The situation that is being addressed is the case where a dog bolts as the handler is trying to remove a leash.  The leash typically gets jerked out of the handler's hand and can wrap around the dog's legs or other body parts or tangle around the handler's legs causing tripping.   I have seen dogs dragging leashes over and through equipment which is a serious accident just waiting to happen.  I have also seen handlers almost hog tied by the leash around their legs while the dog is frantically racing down the course often in a totally reckless manner.  In no way is this going to interfere with anyone who "drops" and runs as long as you place the dog on the ground and don't truly drop or propel the dog forward (this has never been allowed).  Dogs don't have to have a start line, but they should be under control from the time they enter the ring until they leave the ring which means the handler should be able to get the leash off  without the dog bolting onto the course.  You can certainly motivate your dog at the start line, but the dog should still be under control.

Just my $.02 for what it is worth.

Arlene
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Ben Philibert

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Re: SPECIAL note to all judges and competitors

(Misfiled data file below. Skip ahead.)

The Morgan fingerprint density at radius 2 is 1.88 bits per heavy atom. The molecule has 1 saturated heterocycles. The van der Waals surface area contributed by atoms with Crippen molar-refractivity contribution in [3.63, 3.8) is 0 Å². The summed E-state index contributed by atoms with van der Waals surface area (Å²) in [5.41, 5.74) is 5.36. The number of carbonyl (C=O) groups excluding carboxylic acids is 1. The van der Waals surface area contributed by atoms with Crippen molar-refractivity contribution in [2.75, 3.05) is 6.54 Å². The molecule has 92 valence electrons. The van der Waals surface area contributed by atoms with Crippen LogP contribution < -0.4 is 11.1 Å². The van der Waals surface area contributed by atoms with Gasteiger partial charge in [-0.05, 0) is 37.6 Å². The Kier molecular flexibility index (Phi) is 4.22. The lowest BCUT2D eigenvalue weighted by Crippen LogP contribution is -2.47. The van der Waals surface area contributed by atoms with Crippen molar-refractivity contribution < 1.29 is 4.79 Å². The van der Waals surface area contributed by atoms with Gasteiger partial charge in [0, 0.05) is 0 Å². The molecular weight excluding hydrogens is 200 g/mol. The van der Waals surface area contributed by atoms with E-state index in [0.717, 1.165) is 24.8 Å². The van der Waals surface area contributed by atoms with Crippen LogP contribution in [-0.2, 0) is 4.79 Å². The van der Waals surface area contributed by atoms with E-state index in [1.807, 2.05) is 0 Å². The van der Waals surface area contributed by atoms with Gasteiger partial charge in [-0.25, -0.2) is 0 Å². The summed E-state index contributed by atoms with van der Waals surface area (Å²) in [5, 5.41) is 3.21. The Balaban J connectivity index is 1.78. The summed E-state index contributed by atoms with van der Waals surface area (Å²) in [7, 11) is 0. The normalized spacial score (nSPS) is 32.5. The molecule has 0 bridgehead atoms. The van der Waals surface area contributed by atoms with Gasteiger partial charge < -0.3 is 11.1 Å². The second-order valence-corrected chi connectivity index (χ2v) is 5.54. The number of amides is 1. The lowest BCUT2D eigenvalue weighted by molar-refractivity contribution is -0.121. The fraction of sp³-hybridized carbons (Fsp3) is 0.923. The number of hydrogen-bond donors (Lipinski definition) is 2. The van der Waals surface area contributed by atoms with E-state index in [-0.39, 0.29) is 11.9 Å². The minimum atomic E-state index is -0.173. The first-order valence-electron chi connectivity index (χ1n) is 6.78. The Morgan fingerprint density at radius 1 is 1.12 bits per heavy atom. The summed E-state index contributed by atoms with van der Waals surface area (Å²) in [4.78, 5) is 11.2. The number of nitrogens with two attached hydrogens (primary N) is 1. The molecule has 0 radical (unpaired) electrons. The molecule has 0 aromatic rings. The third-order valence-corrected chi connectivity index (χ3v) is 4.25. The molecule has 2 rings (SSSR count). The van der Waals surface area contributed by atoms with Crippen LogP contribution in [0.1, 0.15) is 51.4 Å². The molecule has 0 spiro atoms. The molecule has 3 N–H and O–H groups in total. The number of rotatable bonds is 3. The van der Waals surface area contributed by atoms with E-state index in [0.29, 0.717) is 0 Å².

« Reply #11 on: April 26, 2013, 05:36:13 AM »
A couple of quick comments....

Audri; Dogs are already faulted for being out of control at the end of the run.  Handlers who's dogs run out of the ring at the end or who can't be quickly and safely leashed up already may be faulted.

Amy; This is not forcing a 'stay' at the start line this is enforcing a safe start line.  What you are describing does not sound to me like a problem, the dogs that would be faulted for this will probably be very obvious.

And everyone, yes, this is a subjective call.....  there is never going to be a way to remove all subjective calls from agility no matter how many rules you try to write down (and believe me other venues have tried to write a rule for every single situation they feel will ever happen).  There will always be situations that require the judge to think, make a decision based on their experience and familiarity with the rules and make a call......  And believe it or not, we are human and we may even make a bad call or miss a call........

Let's all remember, as much as we love this sport, it is still just agility.  Nobody is going to die if a bad call is made, no one is going to be blown up it a bad call is made......   Life is WAY too short, let's all just enjoy it.....

Ben Philibert from just south of Boston.....


Ben Philibert

Kyle